We’re 2 episodes in, with one left, and I am really enjoying it this far. Whether the novel is simpler in terms of its dramatis personae or if Tremain has simplified the plot in her adaptation (I’ve not read the novel myself…), it feels like the easiest of Trollope’s stories to follow of the three I have encountered recently, yet it doesn’t suffer for it. Pippa Nixon’s Lizzie is a wonderfully ambiguous figure, an inveterate fibber and yet one doesn’t want to quite dismiss her as a complete liar and as she works her way through the smitten men in her life – Joseph Kloska’s Frank and Jamie Glover’s Lord Fawn, and later Adrian Scarborough’s cheeky Lord George – one can imagine exactly why they fall for her charms. Continue reading “Radio Review: The Eustace Diamonds, Radio 4”
“We’re just two professional dames doing our jobs”
Last year saw Anton Burge’s play Bette and Joan prove something of a success at the Arts Theatre and it is now heading out on a national tour with Anita Dobson and Greta Scacchi reprising their roles this year. But a radio play which played on Radio 4 back in 2010 covered similar ground first and as it was made available to download from the Audiogo website at a most reasonable price, I purchased a copy of Bette and Joan and Baby Jane. The debut radio play by Tracy-Ann Oberman, the story uses the incident-ridden filming of Whatever Happened to Baby Jane? to hang the tale of the deep-seated enmity between its stars Bette Davis and Joan Crawford, how their rivalry played out on the film set and also revisit some of the history between them.
Oberman takes on the role of Crawford herself and Catherine Tate plays Bette Davis: both give great vocal performances but Davis’ inimitable tones are a gift of a role and Tate rises to the challenge superbly, capturing perfectly the clipped Mid-Atlantic voice, often dripping with condescension. We start at the home of newshound Hedda Hopper who has secured an interview with the two women who were taking a huge risk by taking on such a daring project whilst both in something of a career dip. When Hopper can’t get the dirt she is looking for as the bitter relationship between the two was no secret, she takes more furtive means to get the story. Continue reading “Review: Bette and Joan and Baby Jane”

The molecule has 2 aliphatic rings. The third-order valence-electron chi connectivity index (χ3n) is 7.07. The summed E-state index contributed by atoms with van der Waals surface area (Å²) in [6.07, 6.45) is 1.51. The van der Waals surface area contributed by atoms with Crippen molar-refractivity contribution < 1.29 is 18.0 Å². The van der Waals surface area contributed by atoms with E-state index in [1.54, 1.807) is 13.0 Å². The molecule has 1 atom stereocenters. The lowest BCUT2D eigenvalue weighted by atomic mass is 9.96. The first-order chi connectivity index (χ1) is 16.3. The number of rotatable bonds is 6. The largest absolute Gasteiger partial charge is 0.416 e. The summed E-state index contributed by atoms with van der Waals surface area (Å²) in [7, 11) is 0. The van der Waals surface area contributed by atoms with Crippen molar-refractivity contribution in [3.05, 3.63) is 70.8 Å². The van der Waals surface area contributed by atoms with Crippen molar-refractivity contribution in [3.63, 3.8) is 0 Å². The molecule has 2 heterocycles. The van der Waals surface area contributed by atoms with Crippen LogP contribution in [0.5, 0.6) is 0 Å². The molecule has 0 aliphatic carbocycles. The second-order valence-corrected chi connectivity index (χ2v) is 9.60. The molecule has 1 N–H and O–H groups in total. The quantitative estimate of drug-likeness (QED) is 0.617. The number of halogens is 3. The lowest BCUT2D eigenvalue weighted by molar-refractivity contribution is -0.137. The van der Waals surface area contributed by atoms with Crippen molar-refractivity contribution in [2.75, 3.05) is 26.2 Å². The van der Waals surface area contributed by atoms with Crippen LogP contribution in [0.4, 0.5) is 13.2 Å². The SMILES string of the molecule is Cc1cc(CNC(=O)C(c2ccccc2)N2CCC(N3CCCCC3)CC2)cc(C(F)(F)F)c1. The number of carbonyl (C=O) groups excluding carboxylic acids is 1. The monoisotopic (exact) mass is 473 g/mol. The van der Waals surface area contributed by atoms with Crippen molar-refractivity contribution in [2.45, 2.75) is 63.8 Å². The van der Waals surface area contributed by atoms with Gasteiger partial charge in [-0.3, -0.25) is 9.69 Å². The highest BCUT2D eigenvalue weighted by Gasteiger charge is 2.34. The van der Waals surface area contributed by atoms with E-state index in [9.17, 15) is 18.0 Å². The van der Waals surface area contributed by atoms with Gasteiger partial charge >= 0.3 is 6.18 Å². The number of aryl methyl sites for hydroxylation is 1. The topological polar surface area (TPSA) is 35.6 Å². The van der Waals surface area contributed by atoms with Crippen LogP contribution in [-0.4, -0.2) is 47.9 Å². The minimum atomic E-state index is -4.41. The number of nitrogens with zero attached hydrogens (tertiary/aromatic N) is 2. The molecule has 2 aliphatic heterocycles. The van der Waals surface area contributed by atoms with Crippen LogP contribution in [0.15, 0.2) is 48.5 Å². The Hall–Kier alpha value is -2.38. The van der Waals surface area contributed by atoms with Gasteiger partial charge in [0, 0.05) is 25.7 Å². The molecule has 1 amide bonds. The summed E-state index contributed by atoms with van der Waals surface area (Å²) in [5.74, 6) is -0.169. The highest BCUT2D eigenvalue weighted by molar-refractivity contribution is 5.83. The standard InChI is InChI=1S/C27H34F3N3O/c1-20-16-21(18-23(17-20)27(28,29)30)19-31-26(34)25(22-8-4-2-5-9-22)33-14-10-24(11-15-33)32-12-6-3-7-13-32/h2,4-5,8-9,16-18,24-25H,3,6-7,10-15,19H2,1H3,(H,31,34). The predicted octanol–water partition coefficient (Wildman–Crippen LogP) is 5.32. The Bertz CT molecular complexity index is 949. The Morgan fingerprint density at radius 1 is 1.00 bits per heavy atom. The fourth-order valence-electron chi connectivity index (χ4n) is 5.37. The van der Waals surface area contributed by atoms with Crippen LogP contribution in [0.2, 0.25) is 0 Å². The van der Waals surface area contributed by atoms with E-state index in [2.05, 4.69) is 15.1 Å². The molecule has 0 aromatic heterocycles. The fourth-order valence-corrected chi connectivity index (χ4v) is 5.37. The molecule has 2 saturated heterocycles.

“It’s as if we’re waiting to be driven by their plot”
I’ve been something of a reluctant convert to radio drama, for every production I’ve enjoyed, there’s been one that has disappointed me, but if there is another that is as good as this version of Possession, then I will be a happy boy. Over the past three weekends, I have listened to the omnibus editions of this Radio 4 adaptation of AS Byatt’s novel by Timberlake Wertenbaker and have been utterly seduced by it. It was simply gorgeous, stunningly beautiful to listen to and deeply moving. I shall be investigating whether one can buy it as it really was that good.
Wertenbaker’s adaptation sees research assistant Roland Michell and literary scholar Maud Bailey recounting their quest to discover the secrets uncovered by two letters between Victorian poet Randolph Henry Ash and a woman named Christabel Lamotte which threaten to upturn literary history with their revelations. They are pursued by other more nefarious sorts who also want the correspondence and so the race is on to be the first to discover the truth. This story is enhanced by the reciting of letters between Ash and Lamotte as we follow their story of an illicit yet all-consumingly passionate affair which is revealed at the same time. Continue reading “Radio Review: Possession, Radio 4”